This post was featured by #YouthKiAwaaz and received more than 60,000 hits. https://www.youthkiawaaz.com/2018/03/why-should-i-feed-my-child-in-a-dirty-toilet-shamed-for-nursing-in-public/
Women are emotionally very vulnerable during pregnancy, nothing prepares you for how raw and exposed you feel post
Taking my own example, its been 3 months since I delivered and I haven’t gathered the courage to get out with my son because I know that if he is hungry, I have no place to nurse him unless I am back home. For me to start getting back to my normal life, run errands, start working again I need to have the freedom to nurse my child whenever and wherever. Breastfeeding is a natural act but there is so much stigma attached to it that the mother is automatically put on a guilt trip on, ‘ how can you flash it in public’. This is a massive issue which will take decades to behavioural change, all we need is some empathy and a secure space to nurse and not feel judged.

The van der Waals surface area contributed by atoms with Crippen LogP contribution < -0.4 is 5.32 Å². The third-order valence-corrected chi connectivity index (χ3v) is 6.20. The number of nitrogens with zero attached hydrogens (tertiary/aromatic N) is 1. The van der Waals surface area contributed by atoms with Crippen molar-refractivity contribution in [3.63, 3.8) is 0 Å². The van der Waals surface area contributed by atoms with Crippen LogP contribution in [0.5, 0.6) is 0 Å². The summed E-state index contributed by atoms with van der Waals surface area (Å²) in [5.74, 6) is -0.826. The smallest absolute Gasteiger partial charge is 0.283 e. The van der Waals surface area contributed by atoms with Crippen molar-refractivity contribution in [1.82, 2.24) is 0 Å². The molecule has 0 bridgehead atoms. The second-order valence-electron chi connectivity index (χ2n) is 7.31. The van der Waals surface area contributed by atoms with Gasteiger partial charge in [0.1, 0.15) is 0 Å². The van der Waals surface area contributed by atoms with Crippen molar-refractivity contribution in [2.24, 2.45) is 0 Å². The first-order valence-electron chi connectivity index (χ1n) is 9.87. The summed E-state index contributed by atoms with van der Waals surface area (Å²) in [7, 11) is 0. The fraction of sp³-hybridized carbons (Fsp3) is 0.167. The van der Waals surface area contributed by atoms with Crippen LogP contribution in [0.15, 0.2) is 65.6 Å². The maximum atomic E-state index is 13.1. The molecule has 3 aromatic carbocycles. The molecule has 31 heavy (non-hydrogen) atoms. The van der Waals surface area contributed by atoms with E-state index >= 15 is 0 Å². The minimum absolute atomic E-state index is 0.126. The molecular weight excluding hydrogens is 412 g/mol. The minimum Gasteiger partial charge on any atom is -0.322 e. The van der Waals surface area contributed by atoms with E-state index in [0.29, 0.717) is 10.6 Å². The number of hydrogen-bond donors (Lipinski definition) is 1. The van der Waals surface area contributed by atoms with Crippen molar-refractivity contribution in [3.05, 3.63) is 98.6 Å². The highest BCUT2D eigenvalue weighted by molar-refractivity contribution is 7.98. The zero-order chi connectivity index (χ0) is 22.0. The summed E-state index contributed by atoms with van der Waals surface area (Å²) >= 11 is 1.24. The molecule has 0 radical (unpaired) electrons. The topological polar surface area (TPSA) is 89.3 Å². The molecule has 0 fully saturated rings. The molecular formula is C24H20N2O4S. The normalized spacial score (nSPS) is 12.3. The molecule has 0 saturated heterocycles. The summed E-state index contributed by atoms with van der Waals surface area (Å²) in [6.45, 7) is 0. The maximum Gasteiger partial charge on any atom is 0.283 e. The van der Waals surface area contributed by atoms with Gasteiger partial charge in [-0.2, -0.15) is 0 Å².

As a mom blogger I tried to make a list of areas reserved for nursing your child in public places and the results were as expected – Disappointing!
Few malls have a table reserved to change and nurse in the restrooms, we are expected to feed our child in the toilet, the most unhygienic place. A lot of mothers prefer feeding is hot car parks to avoid public attention. Most of the airports also follow a very similar pattern barring a few where there is a large area blocked for mothers to bond with their young toddlers while feeding them.
The problem is that we are living in a culture that has sexualised breasts so much that it is hard to look beyond it and accept the fact that they serve a bigger purpose in our lives. I am millennial parent belonging to the privileged, well educated section of our society yet I do not have the confidence to fight the stares and the unwanted attention that would come my way if I decided to feed in public. I am more comfortable staying home and waiting to lead a normal life until my child grows older but is this the right way to treat a yourself? Shaming women who refuse to nurse their child behind a dirty wall or a toilet is very judgemental especially because everyone has been a part of this natural cycle at some point in their lives.